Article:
“If you go down memory lane to 2019, Wike who has been a major pillar in the PDP, supported his friend and political ally, the governor of Sokoto state, Aminu Tambuwal, for the ticket at the time the PDP resolved to zone the presidential ticket of the party to the north,” he told TheCable. 

“The Port Harcourt convention for the 2019 presidential primary was an all-northern affair and at that time Wike supported Tambuwal to clinch the ticket but unfortunately Atiku defeated Tambuwal who was Wike’s preferred candidate. But that did not stop Wike from massively supporting the PDP. Wike made the single largest financial commitment for the presidential election of the PDP in 2019 in addition to delivering his state and working hard to energise other state chapters of the PDP without a governor.

“Coming to the 2023 election, at a time that it was expected that the party should zone its presidential ticket to the south. For Atiku and Tambuwal to seemingly conspire with one stepping down for the order which undoubtedly led to the defeat of Wike in that election definitely will leave a sour taste in the mouth of somebody who has done much for these two individuals in the past.”

PDP Igbo


There have been several meetings and committees set up to reconcile the aggrieved camps in the party. Among such committees is the one set up on August 3 by the board of trustees (BoT)

Walid Jibril, the BoT chairman, said the panel will “interface between warring factions, particularly the acrimony that is taking place between the presidential candidate and Governor Wike, and any other conflict that is taking place in the nation within our party formation”. 

On August 12, Jerry Gana, former minister of information, who is one of the party stalwarts on Wike’s side, brokered a meeting between Abubakar and the Rivers governor.

They resolved to set up a 14-member committee — seven from each camp — to hear the grievances and provide recommendations for a peaceful resolution.

But as it stands, Wike’s political engagements and outbursts have not changed. In recent days, the governor has been inviting members of the APC to inaugurate projects in his state — where he makes remarks that do not suggest amity.

Femi Gbajabiamila, speaker of the house of representative, who recently inaugurated a project in Rivers, said Wike is “destined” to join the APC.


Adebayo believes that if the party’s crisis is not resolved, Wike and his allies may work against the victory of the PDP presidential candidate. 

While ruling out the possibility of Wike defecting from the party, the analyst said: “You can see that he is showing some signs that he’s not going to be with the party during the elections. Look at him inviting APC governors and APC stalwarts to come and commission projects in his state. It is a sign sending a very strong signal ‘that I am not going to be with you’.”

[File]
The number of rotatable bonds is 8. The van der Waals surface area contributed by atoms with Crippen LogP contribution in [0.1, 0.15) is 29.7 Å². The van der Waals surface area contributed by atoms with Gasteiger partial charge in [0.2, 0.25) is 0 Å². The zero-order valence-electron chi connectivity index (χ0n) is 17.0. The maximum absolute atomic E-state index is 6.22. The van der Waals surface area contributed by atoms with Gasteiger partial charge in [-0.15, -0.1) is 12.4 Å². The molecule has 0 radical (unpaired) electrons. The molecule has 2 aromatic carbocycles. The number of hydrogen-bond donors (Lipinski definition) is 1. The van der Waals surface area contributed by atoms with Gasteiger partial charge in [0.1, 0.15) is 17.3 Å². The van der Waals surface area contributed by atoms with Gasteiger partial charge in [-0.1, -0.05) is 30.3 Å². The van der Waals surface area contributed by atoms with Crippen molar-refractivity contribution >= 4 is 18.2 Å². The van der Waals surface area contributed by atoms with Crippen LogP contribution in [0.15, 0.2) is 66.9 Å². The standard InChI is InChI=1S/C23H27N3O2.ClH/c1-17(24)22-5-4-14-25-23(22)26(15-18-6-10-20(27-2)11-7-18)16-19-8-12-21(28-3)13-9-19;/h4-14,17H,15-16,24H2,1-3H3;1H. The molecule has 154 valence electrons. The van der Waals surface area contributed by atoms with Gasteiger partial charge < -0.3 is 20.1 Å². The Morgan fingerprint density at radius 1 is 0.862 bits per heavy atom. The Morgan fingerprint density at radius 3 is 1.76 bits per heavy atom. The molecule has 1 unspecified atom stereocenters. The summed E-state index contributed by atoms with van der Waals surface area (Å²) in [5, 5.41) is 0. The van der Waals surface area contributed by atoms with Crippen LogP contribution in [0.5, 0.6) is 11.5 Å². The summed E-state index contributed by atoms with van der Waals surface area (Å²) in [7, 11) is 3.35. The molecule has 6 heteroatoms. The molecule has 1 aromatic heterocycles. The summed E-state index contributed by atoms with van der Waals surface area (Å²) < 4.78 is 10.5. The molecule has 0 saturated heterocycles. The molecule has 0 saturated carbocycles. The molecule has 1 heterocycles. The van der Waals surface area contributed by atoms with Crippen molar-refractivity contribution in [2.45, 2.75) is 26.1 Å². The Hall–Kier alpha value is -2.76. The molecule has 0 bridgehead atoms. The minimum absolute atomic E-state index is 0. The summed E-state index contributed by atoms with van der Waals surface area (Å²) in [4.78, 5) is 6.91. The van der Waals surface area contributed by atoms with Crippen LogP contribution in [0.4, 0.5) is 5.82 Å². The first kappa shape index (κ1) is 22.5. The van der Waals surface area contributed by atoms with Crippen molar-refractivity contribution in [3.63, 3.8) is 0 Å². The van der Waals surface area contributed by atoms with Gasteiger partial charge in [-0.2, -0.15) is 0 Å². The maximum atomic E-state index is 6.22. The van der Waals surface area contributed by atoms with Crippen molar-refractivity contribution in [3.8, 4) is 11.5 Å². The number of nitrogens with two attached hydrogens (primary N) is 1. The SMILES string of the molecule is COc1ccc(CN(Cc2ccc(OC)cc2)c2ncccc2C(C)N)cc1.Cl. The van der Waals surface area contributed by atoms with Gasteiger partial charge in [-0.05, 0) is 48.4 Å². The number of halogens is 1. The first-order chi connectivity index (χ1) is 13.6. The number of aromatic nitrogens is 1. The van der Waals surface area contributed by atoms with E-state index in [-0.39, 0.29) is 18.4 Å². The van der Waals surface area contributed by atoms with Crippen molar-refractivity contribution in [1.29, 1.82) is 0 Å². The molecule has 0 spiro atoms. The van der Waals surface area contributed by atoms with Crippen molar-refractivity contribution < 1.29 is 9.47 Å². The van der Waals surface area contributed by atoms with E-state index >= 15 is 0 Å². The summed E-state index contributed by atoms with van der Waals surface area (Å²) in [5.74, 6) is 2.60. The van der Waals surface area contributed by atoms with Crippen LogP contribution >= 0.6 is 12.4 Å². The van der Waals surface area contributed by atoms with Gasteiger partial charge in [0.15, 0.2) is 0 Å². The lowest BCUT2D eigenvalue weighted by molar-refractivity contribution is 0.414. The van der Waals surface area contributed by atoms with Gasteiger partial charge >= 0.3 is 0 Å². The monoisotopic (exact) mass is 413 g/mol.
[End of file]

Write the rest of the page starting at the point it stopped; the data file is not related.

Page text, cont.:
“There could be internal sabotage for the PDP, and it could also happen in the APC too. The fact that PDP leadership and the candidate did not manage the Wike crisis well; they were not proactive about it. Their lack of proactivity is what has allowed the crisis to fester and then lead to a full-blown crisis that could jeopardise the chances of the party in the next election.

“The first question on what Wike could do is that you are not going to see him campaign actively for APC. I don’t see Wike coming out to campaign publicly or actively or being involved in any direct way with the APC or Asiwayu’s campaign machinery.

“There is going to be loud silence from them (Wike and his supporters) during the presidential campaign of the party. That is what I suspect would happen.”


Dahuri said beyond mending fences with Wike, the PDP presidential candidate has a lot of work to do to assuage the yearnings of voters in the south-south, south-east and north-central geopolitical zones.

According to him, Wike is significant if the PDP must win in Rivers and other southern states.

“If the crisis is not resolved satisfactorily, the chances of the PDP, of course, will be dimmed. If you look at statistics between 2019 and today, states like Rivers, Anambra, Delta and some other states in the south-east and south-south had given the PDP the bulk of the votes. In fact, Atiku had more votes in Rivers in 2019 than he had in his own state of Adamawa,” he said.

“So it shows that the stronghold is in the south and that is where Wike comes from. So he (Abubakar) needs to do a lot. He needs to come down from a high fence if he is sitting on one and stoop low to conquer by negotiating and doing so sincerely and earnestly.”